After three years studying speech, art, and education, Rose graduated from Southwestern University in Georgetown. She loved teaching and her first position was with the Leander Independent School District, teaching art and music in first and second grade; for her students, she organized a rhythm band which placed first at the county interscholastic meet in Georgetown. As a freshman at Southwestern, she met Weldon Byrd, a junior, who would become her soul mate and husband of 60 years. In a classic wedding where she appeared at the top of the formal staircase, they were married in her childhood home in Granger on Sunday, June 2, 1940. The following day, they arrived in College Station for Weldon to register for graduate school in agronomy. After receiving his master's degree the following year, Weldon began work in soil conservation with the Department of Agriculture; they first lived in Hillsboro and Hewitt (near Waco), then Round Rock, San Antonio, moving to Austin in 1951. Rose spent the rest of her teaching career as Director of the Child Care Center at Pease Elementary School, the oldest continually-operating public school in Texas.


      Her love of Austin was reflected in her many years of work with the Heritage Society where she organized the successful "1886 Tea Room" at the Driskill Hotel, subsequently working there as a volunteer docent for nine years. Rose was a longtime member of the Woman's Symphony League and the Austin Woman's Club. She and Weldon were charter members of the LBJ Library and Museum Foundation, and Rose remained a member until her death. She belonged to the Texas Retired Teachers Association, the Zeta Tau Alpha Mother's Club, and for 21 years a member of the Austin Museum of Art, Laguna Gloria. Rose collected antiques and especially loved her family heirlooms which filled her home on Northwood Road, the home she and Weldon named "Wing Haven". Both were avid birdwatchers, enjoying the avian antics from their living room window – including those of the white-winged doves, cardinals, wrens, the feisty bluebirds, hummingbirds, and the occasional lone woodpecker.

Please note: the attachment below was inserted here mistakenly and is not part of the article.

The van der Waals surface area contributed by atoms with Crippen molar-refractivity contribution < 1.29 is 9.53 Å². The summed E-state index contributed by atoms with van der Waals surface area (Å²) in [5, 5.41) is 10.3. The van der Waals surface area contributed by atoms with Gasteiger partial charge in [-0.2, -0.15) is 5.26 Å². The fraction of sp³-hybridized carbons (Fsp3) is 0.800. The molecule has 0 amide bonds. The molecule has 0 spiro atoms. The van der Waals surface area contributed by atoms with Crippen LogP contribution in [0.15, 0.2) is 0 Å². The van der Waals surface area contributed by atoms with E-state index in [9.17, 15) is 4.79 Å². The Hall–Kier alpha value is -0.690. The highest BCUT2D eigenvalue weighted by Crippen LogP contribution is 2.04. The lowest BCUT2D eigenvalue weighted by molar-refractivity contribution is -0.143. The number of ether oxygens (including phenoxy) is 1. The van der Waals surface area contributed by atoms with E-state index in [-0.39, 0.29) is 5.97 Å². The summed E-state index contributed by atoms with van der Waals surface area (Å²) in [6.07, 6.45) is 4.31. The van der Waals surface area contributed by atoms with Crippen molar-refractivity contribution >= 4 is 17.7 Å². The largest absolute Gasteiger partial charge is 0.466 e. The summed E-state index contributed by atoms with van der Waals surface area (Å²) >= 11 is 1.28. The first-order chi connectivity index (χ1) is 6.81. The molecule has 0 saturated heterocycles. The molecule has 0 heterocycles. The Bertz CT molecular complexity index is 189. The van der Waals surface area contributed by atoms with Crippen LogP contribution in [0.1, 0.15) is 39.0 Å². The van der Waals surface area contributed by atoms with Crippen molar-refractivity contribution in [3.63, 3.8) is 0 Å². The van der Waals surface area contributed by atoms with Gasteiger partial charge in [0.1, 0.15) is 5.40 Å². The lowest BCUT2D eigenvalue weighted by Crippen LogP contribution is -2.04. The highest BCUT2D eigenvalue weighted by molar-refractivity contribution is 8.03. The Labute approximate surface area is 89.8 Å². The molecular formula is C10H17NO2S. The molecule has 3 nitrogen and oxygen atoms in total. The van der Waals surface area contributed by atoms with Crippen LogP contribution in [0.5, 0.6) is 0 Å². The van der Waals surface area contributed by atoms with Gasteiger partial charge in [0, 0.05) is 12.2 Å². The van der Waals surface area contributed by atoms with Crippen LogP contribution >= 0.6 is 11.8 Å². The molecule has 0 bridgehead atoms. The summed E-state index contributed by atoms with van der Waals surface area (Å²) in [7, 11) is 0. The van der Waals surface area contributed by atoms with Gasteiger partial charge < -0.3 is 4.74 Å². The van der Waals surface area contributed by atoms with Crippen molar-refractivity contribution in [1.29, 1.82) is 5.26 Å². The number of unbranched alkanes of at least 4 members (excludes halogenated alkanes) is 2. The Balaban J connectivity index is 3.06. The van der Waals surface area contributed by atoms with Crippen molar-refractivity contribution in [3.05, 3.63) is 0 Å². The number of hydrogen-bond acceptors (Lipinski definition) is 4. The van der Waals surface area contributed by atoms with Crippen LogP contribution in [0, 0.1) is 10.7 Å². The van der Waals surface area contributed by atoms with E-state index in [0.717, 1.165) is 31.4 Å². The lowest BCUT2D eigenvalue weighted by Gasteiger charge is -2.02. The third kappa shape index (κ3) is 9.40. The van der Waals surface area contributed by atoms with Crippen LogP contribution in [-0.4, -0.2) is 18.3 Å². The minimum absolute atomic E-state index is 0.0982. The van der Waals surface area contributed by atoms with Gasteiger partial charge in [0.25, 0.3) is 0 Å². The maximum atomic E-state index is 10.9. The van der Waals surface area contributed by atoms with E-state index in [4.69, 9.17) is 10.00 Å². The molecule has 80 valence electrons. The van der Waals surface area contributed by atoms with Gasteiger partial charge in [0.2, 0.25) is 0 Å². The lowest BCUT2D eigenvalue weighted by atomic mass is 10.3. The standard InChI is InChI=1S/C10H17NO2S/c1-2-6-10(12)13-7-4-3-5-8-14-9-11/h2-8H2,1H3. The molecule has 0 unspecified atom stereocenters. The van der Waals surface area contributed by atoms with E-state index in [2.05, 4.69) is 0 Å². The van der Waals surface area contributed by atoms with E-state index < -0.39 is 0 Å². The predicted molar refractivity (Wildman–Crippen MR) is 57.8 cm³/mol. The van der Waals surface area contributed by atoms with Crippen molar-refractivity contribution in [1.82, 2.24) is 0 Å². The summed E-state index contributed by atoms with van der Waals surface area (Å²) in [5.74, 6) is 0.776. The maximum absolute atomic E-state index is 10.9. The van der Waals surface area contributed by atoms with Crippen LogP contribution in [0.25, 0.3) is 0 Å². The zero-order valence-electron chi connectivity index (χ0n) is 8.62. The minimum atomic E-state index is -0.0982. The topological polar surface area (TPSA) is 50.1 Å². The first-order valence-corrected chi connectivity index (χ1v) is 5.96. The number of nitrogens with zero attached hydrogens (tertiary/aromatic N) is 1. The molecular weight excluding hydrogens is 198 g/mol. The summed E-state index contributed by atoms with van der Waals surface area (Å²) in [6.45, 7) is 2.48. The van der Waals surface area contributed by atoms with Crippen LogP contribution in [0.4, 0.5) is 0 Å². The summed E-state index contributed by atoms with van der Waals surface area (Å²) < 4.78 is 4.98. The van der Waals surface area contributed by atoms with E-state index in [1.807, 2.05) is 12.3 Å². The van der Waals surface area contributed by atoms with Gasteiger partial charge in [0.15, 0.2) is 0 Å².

Rose's favorite prayer was the Prayer for God's Support by John Henry Cardinal Newman, which reads: "May He support us all the day long, till the shadows lengthen, and the evening comes, and the busy world is hushed, and the fever of life is over, and our work is done. Then in His mercy, may He give us a safe lodging, and a holy rest, and peace at last."


      Rose's family wishes to thank her many friends, Hospice Austin, and the Summit at Westlake Hills in Austin for their extraordinary concern and care. We wish to particularly note the enduring love of Kay Killen, cousin Sister Elizabeth Riebschlager, ccvi, nephew Ed and Tannie Spacek, niece Patricia (Torn) and Karl Alexander, Nancy McKesson, Rebecca Thrasher Brownlow, and the wonderful staff in skilled nursing at the Summit. Rose's family would also like to thank her nephew and niece Rip Torn and Sissy Spacek for their many visits during her illness.


      Her life will be celebrated in a memorial service at 2:00 PM on Wednesday, June 13, at Weed-Corley-Fish Funeral Home, 3125 North Lamar, Austin, Texas 78705


      "The love of a mother is never exhausted. It never changes, it never tires, it endures through all ... a mother's love still lives on."

      - Washington Irving


      Weed-Corley-Fish Funeral Home